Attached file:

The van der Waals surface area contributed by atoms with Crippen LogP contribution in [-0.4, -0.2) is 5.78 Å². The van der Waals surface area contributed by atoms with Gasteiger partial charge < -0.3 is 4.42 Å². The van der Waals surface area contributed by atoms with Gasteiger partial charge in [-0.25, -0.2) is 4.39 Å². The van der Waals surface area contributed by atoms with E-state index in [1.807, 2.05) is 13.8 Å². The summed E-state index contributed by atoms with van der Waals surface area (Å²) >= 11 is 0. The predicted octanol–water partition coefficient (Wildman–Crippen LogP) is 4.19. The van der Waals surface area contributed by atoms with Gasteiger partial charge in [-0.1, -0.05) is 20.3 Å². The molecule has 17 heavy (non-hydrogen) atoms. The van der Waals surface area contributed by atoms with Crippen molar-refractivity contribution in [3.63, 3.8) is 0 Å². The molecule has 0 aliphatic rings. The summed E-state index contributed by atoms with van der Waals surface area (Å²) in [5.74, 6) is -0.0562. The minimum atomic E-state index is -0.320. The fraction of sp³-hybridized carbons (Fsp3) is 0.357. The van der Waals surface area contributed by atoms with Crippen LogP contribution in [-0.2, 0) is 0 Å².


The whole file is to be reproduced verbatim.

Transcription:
The van der Waals surface area contributed by atoms with Crippen LogP contribution in [-0.4, -0.2) is 5.78 Å². The van der Waals surface area contributed by atoms with Gasteiger partial charge < -0.3 is 4.42 Å². The van der Waals surface area contributed by atoms with Gasteiger partial charge in [-0.25, -0.2) is 4.39 Å². The van der Waals surface area contributed by atoms with E-state index in [1.807, 2.05) is 13.8 Å². The summed E-state index contributed by atoms with van der Waals surface area (Å²) >= 11 is 0. The predicted octanol–water partition coefficient (Wildman–Crippen LogP) is 4.19. The van der Waals surface area contributed by atoms with Gasteiger partial charge in [-0.1, -0.05) is 20.3 Å². The molecule has 17 heavy (non-hydrogen) atoms. The van der Waals surface area contributed by atoms with Crippen molar-refractivity contribution in [3.63, 3.8) is 0 Å². The molecule has 0 aliphatic rings. The summed E-state index contributed by atoms with van der Waals surface area (Å²) in [5.74, 6) is -0.0562. The minimum atomic E-state index is -0.320. The fraction of sp³-hybridized carbons (Fsp3) is 0.357. The van der Waals surface area contributed by atoms with Crippen LogP contribution in [-0.2, 0) is 0 Å².